How to Stay Relevant in Today’s Dynamic Technology Field

Keeping up with new tools and techniques can be hard to do in an ever-changing industry

26 January 2015

Photo: TedxTalks

Poornima Vijayashanker gives a talk at TEDx called “Taking the Time to Tinker,” which was about how building things and taking them apart can reignite people’s curiosities and imagination.

 While I was on a telephone call to prep for a technology panel I was part of, someone asked me: “How do you stay relevant?” Although this wasn’t the first time I’d been asked this question, I never had a good response. After all, it can certainly be a challenge to just keep up, let alone stay ahead of the curve. However, after giving it some thought, I finally came up with some answers. Here is my advice to other engineers.

1. Avoid Getting Pigeonholed

About a year into my career, I was concerned that I was being pushed into a role I didn’t want to be in. But it was my first job, so what was I going to do? March up to my boss and tell him I needed something meatier? I didn’t even know what the meatier projects were at that time.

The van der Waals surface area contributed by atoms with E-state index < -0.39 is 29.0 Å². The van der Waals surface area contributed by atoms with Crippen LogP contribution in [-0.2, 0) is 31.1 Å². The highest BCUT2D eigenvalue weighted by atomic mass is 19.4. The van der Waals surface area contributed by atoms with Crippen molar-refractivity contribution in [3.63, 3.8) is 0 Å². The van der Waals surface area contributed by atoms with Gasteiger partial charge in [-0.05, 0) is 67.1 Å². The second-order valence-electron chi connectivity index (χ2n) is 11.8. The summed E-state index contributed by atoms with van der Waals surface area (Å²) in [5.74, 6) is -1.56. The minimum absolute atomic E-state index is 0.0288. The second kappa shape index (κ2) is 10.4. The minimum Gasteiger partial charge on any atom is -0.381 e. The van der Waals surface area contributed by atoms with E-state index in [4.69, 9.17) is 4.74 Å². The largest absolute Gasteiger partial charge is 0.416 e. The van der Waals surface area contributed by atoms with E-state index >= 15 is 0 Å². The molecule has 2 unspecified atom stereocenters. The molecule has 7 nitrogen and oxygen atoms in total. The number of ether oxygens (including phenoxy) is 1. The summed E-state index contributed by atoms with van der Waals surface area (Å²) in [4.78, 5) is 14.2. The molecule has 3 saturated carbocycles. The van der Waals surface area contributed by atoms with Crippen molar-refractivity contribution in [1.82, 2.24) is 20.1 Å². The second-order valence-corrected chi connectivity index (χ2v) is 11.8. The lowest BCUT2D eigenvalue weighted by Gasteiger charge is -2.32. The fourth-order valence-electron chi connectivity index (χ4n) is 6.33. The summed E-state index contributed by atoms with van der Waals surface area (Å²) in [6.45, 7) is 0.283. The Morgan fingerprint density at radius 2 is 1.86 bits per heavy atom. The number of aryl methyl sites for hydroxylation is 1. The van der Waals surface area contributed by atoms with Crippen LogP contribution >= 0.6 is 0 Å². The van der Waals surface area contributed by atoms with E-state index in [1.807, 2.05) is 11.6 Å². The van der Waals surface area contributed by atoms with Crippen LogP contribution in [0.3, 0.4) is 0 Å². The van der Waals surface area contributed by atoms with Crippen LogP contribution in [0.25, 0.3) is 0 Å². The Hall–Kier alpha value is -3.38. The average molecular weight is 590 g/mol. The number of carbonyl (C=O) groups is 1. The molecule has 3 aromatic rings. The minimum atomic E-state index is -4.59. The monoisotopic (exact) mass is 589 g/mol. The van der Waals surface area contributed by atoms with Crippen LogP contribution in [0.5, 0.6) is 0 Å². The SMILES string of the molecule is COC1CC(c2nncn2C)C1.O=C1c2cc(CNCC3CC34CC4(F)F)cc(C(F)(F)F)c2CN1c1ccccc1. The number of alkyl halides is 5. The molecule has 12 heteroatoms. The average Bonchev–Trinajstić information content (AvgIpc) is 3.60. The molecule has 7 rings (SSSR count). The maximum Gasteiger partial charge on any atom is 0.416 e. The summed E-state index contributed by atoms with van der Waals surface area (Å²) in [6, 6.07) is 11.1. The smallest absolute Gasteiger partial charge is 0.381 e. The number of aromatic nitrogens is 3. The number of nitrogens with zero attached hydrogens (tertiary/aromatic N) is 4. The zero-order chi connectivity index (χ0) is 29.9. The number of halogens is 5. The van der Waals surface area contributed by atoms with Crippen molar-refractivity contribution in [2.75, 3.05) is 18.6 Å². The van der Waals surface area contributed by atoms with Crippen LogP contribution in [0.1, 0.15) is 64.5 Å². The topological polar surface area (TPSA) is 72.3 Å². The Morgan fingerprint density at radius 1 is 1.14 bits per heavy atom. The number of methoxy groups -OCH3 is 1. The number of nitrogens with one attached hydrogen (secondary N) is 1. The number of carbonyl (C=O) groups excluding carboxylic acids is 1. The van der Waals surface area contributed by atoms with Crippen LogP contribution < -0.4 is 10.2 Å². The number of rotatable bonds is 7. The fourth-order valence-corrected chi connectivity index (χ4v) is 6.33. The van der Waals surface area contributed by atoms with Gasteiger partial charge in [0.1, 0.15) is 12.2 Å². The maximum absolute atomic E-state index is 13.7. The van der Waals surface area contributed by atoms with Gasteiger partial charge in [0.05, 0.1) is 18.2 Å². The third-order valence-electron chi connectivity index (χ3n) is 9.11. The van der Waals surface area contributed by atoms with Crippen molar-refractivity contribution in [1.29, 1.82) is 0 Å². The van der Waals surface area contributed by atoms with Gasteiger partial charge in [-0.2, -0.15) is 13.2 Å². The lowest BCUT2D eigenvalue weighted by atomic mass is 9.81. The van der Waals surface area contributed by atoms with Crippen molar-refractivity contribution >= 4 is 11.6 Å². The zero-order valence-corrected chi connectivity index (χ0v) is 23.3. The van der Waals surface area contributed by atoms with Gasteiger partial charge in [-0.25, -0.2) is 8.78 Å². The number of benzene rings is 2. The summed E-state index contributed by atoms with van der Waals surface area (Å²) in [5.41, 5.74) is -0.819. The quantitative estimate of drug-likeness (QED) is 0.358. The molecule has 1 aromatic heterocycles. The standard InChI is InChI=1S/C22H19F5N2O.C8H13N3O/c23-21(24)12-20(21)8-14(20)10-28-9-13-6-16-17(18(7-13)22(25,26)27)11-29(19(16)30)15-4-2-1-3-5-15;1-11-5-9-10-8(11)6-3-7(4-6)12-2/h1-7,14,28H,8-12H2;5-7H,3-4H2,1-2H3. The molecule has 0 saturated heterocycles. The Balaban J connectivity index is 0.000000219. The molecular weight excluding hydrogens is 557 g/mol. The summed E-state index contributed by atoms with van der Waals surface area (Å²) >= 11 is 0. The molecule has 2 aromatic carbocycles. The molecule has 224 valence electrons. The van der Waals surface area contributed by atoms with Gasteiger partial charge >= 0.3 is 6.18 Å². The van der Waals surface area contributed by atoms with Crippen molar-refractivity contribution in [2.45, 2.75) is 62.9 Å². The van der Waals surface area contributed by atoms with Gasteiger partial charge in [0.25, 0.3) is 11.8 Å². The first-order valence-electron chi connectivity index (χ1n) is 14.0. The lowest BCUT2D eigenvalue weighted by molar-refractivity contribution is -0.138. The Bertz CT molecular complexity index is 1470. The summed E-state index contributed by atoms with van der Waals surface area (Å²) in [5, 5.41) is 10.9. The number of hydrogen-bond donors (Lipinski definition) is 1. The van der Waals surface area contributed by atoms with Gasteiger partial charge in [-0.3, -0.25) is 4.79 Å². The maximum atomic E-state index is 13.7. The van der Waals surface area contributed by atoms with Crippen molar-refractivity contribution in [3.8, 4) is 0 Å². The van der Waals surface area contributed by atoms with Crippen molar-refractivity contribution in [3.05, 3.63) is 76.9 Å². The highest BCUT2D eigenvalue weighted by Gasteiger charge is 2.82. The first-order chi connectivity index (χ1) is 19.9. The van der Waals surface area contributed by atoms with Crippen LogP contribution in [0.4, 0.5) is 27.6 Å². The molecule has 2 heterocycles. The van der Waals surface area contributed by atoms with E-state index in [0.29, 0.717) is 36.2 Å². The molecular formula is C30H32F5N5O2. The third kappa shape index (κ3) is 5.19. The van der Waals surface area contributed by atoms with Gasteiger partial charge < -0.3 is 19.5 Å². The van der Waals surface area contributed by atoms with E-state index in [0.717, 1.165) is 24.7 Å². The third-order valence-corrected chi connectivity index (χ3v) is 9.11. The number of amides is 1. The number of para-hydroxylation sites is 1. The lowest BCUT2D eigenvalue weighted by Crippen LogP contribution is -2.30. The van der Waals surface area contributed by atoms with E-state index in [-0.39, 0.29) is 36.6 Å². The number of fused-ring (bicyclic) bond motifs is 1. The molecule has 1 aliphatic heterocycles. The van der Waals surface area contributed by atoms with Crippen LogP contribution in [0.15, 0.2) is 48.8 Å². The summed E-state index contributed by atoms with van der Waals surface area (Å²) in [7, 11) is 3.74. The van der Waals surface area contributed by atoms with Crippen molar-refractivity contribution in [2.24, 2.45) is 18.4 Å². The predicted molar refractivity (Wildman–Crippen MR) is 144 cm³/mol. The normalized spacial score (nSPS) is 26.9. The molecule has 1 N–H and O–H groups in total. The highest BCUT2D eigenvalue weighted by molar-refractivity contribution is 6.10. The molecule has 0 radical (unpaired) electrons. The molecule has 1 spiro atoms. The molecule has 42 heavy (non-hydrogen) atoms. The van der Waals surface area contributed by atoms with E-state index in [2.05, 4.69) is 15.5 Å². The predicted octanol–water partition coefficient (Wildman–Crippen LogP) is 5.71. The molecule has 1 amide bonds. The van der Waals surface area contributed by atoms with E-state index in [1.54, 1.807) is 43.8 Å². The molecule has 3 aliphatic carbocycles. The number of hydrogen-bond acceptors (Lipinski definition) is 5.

Although I already had two degrees—one in electrical engineering and the other in computer science from Duke University, in Durham, N.C.—I decided to take courses outside of my job description such as graphic and software design, and cybersecurity.

This led me to move away from the hardware projects I was originally working on into software. At the time, I did worry about job security and advancement. But the training I had put myself through paid off. With my new skills, I was able to help build a software prototype for a young start-up, which is now The free web-based personal finance platform was since acquired by financial software company Intuit, and has been given a US $140 million dollar evaluation.

As I got lured into so-called start-up land, I became enamored with business and product development, and wanted to learn more about creating companies. Five years ago, I launched a business of my own that is thriving, providing a software solution that helps companies better manage and grow their clients. None of this would have happened if I put myself in a box as the “hardware engineer.”

2. Hone Skills That Translate Well in Various Roles 

The first thing I needed to do as a founder of a company was to manage sales, but I was terrible at it—so much so that I wasn’t even good at hiring someone else to do it!

If I was going to have a positive cash flow business, then I needed to improve my sales skills. I came across a sales course which really helped me improve. Although I still wouldn’t hire myself to run the sales department, I now have the know-how when it comes to successfully closing five-figure deals. Moreover, the ability to sell can be applied to almost every other role in my company. You have to get buy-in for your ideas from staff, clients, and other decision-makers.